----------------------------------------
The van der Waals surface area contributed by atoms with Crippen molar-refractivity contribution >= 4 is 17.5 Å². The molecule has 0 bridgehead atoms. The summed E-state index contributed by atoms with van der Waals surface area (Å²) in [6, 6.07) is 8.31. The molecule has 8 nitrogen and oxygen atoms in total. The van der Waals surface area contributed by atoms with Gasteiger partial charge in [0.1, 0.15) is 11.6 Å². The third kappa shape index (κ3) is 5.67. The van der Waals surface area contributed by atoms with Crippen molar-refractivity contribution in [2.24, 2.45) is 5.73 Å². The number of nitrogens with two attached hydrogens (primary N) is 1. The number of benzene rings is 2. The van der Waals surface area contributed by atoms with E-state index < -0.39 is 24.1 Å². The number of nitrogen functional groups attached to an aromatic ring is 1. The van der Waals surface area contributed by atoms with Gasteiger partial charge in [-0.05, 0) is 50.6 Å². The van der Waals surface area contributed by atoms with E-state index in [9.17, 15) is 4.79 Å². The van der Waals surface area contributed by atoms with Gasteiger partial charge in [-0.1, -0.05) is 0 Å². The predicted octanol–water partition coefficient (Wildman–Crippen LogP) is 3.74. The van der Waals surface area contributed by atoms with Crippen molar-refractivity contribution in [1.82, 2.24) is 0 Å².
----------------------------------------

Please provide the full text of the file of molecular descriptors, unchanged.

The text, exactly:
The van der Waals surface area contributed by atoms with Crippen molar-refractivity contribution >= 4 is 17.5 Å². The molecule has 0 bridgehead atoms. The summed E-state index contributed by atoms with van der Waals surface area (Å²) in [6, 6.07) is 8.31. The molecule has 8 nitrogen and oxygen atoms in total. The van der Waals surface area contributed by atoms with Gasteiger partial charge in [0.1, 0.15) is 11.6 Å². The third kappa shape index (κ3) is 5.67. The van der Waals surface area contributed by atoms with Crippen molar-refractivity contribution in [2.24, 2.45) is 5.73 Å². The number of nitrogens with two attached hydrogens (primary N) is 1. The number of benzene rings is 2. The van der Waals surface area contributed by atoms with E-state index < -0.39 is 24.1 Å². The number of nitrogen functional groups attached to an aromatic ring is 1. The van der Waals surface area contributed by atoms with Gasteiger partial charge in [-0.05, 0) is 50.6 Å². The van der Waals surface area contributed by atoms with E-state index in [9.17, 15) is 4.79 Å². The van der Waals surface area contributed by atoms with Gasteiger partial charge in [-0.1, -0.05) is 0 Å². The predicted octanol–water partition coefficient (Wildman–Crippen LogP) is 3.74. The van der Waals surface area contributed by atoms with Crippen molar-refractivity contribution in [1.82, 2.24) is 0 Å².